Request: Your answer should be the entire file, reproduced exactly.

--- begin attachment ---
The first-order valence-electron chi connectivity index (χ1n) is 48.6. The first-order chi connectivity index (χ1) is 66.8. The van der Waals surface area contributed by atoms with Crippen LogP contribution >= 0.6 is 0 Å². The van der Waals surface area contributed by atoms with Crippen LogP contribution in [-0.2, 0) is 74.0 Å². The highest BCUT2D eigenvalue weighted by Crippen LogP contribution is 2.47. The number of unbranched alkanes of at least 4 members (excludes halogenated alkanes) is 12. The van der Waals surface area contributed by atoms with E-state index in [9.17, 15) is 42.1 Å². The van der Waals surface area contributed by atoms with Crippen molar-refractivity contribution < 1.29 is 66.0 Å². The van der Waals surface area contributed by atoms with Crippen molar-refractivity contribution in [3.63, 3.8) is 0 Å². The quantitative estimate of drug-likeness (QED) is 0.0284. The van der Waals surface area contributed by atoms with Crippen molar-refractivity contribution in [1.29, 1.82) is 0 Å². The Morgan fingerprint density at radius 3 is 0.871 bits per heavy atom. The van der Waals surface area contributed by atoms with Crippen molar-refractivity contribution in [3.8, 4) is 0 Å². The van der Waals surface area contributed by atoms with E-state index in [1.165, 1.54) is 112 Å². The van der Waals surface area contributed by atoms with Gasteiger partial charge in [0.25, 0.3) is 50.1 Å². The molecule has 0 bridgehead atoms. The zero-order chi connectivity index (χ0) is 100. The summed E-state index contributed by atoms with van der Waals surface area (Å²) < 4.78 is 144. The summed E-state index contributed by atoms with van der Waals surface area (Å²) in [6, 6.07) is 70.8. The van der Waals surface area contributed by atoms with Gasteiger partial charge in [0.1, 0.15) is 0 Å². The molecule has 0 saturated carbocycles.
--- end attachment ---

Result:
The first-order valence-electron chi connectivity index (χ1n) is 48.6. The first-order chi connectivity index (χ1) is 66.8. The van der Waals surface area contributed by atoms with Crippen LogP contribution >= 0.6 is 0 Å². The van der Waals surface area contributed by atoms with Crippen LogP contribution in [-0.2, 0) is 74.0 Å². The highest BCUT2D eigenvalue weighted by Crippen LogP contribution is 2.47. The number of unbranched alkanes of at least 4 members (excludes halogenated alkanes) is 12. The van der Waals surface area contributed by atoms with E-state index in [9.17, 15) is 42.1 Å². The van der Waals surface area contributed by atoms with Crippen molar-refractivity contribution < 1.29 is 66.0 Å². The van der Waals surface area contributed by atoms with Crippen molar-refractivity contribution in [3.63, 3.8) is 0 Å². The quantitative estimate of drug-likeness (QED) is 0.0284. The van der Waals surface area contributed by atoms with Crippen molar-refractivity contribution in [1.29, 1.82) is 0 Å². The Morgan fingerprint density at radius 3 is 0.871 bits per heavy atom. The van der Waals surface area contributed by atoms with Crippen molar-refractivity contribution in [3.8, 4) is 0 Å². The van der Waals surface area contributed by atoms with E-state index in [1.165, 1.54) is 112 Å². The van der Waals surface area contributed by atoms with Gasteiger partial charge in [0.25, 0.3) is 50.1 Å². The molecule has 0 bridgehead atoms. The zero-order chi connectivity index (χ0) is 100. The summed E-state index contributed by atoms with van der Waals surface area (Å²) < 4.78 is 144. The summed E-state index contributed by atoms with van der Waals surface area (Å²) in [6, 6.07) is 70.8. The van der Waals surface area contributed by atoms with Gasteiger partial charge in [0.1, 0.15) is 0 Å². The molecule has 0 saturated carbocycles.